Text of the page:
Issues that challenge a black conservative
As a conservative, I hold to Judeo-Christian social values, fiscal responsibility, and limited, constitutional government. As an African-American, I hold to the racial identity of my family and the heritage of my ancestors.
In today’s political climate, these two tenets seem to be irreconcilable.
That is why, in an effort to bring about mutual understanding, I have, to varying degrees, written previous articles that describe why so many African-Americans have differing socio-political views than I do.
For many of my African-American family members and friends, I believe it simply boils down to the belief that their party is more compassionate because of their advocacy of government, social programs, and the mistaken belief that conservatives are mean racists who don’t care about people.
But the positions taken by some of my fellow conservatives at times have also presented some challenges for me.
The first challenge pertained to the recent printing and subsequent online comments and articles over the letter to the editor, “Fayette’s soon-to-be inner school.”
While I greatly respect the editor of this paper, I have to admit my emotional reaction to the parent’s letter was similar to that expressed by Mr. Presberg, and I did question whether or not it was wise to print this letter. I was equally disturbed by many of the online comments that followed.
However, I do profoundly disagree with Mr. Presberg’s point that the “only” reason one would consider publishing such a letter is to, “... try to divide our community through fear. ... By printing an editorial like this, the newspaper is providing a forum for, and feeding racist attitudes.”
Mr. Beverly had a valid point in his response as he defended the freedom of the press and how citizens, no matter how unflattering their opinion, have the right to be heard. However, it doesn’t take away from the fact that in reading the anonymous letter and many of the subsequent comments, I felt like I was being punched in the gut.
Second, I have been challenged by the recent ruling of the federal judge ordering that Fayette County move from all-county voting to district-only voting.
On one hand, conservatives argue that such a judgment strips citizens of their right to vote for all their county representatives. On the other hand, leading local African-Americans claim that moving to district voting will enable African-Americans to have representation in offices.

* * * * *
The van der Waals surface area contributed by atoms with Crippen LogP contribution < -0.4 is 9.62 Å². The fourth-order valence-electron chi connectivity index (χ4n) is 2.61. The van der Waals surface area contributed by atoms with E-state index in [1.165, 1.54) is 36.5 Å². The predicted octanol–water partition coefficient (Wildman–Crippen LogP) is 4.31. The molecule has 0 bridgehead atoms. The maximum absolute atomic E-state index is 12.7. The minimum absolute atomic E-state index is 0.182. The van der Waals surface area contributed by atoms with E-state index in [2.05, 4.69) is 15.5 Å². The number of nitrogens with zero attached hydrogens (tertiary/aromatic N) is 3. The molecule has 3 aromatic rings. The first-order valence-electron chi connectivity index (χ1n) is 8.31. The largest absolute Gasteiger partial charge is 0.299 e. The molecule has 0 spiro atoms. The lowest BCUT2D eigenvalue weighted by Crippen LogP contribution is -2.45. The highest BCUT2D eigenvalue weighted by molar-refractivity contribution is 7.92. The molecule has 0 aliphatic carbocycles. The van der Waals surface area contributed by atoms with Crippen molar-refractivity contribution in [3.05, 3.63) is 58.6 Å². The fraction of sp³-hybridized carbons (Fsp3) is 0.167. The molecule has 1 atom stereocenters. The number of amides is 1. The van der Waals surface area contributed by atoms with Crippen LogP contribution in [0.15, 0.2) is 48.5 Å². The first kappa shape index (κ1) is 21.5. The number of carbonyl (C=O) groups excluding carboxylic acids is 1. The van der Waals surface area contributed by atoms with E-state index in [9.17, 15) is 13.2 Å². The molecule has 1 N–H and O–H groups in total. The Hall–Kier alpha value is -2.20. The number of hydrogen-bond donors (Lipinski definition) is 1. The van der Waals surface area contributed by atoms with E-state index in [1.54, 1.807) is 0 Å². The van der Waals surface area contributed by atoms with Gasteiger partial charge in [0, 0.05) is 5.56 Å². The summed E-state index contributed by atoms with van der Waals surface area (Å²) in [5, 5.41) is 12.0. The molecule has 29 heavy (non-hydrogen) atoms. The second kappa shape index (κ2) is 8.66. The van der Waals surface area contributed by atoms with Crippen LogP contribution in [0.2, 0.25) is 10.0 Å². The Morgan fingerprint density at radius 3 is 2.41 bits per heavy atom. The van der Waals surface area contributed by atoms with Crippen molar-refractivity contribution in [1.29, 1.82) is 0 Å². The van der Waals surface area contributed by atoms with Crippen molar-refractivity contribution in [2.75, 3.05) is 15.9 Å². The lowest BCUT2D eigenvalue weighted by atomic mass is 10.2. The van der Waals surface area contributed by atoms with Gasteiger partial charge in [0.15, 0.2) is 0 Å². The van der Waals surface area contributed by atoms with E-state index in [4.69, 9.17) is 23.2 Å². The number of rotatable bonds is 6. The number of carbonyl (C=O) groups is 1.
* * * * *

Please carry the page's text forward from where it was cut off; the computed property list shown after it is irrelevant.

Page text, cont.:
While I understand the desire to have racial representation, I do not think it is a logical step to assume that someone of the same race will better serve the needs of constituents than someone who is of a different race.
Nor do I see where there have been systemic, racial injustices in how areas of our county are served or resourced. Having lived in both New York and Miami, I have seen neighborhoods that were woefully under-served and this is not the case in Fayette County.
However, this may not be the case when it comes to how our county’s school and voting maps are drawn. While for the most part, the maps make sense in terms of population size and geography, there are some small boundary lines that don’t make sense to me, and on the surface appear to be drawn to preserve pre-existing racial and/or socio-economic areas. However, I will have to explore further to draw such a conclusion.
Finally, I have been challenged by a series of small, self-perceived injustices I have experienced. Because of past injustices, it is almost imbedded in the collective consciousness of many African-Americans that when we experience something we deem unfair or unjust, to ask the question, “Is this because I am Black?”
As a conservative, I have to fight this impulse, because I know how it can cause one to consciously or subconsciously resent fellow citizens for having, at least statistically, a socio-economic advantage.
I also recognize how damaging it is to see oneself, or the world, in only racial terms, and have that racial identification always tied to something negative.
It makes one feel angry or hopeless, and gives way to a perpetual victim mentality. I simply refuse to have this concept of myself or my children.
By the grace of God, I strive to evaluate others based on their actions and demonstrated character, or, as Martin Luther King puts it, “not ... by the color of their skin, but by the content of their character.” This kind of evaluation is prescriptive for all people. And I know my conservative friends feel the same way.
So, to my fellow citizens, regardless of our backgrounds, I simply ask that we remember there are people with equal intelligence and integrity who may view things differently.
And as we grow as a community we must never stop trying to have respectful debates, points of mutual agreement, and a desire to celebrate the American values that bind us together.
For I am convinced that the strength of our community comes not from its political parties, natural resources, or even its schools; the strength of this county comes from the integrity and character of its citizens who endeavor to make this a wonderful place to live.
[Bonnie B. Willis is co-founder of The Willis Group, LLC, a Learning, Development, and Life Coaching company here in Fayette County and lives in Fayetteville along with her husband and their five children.]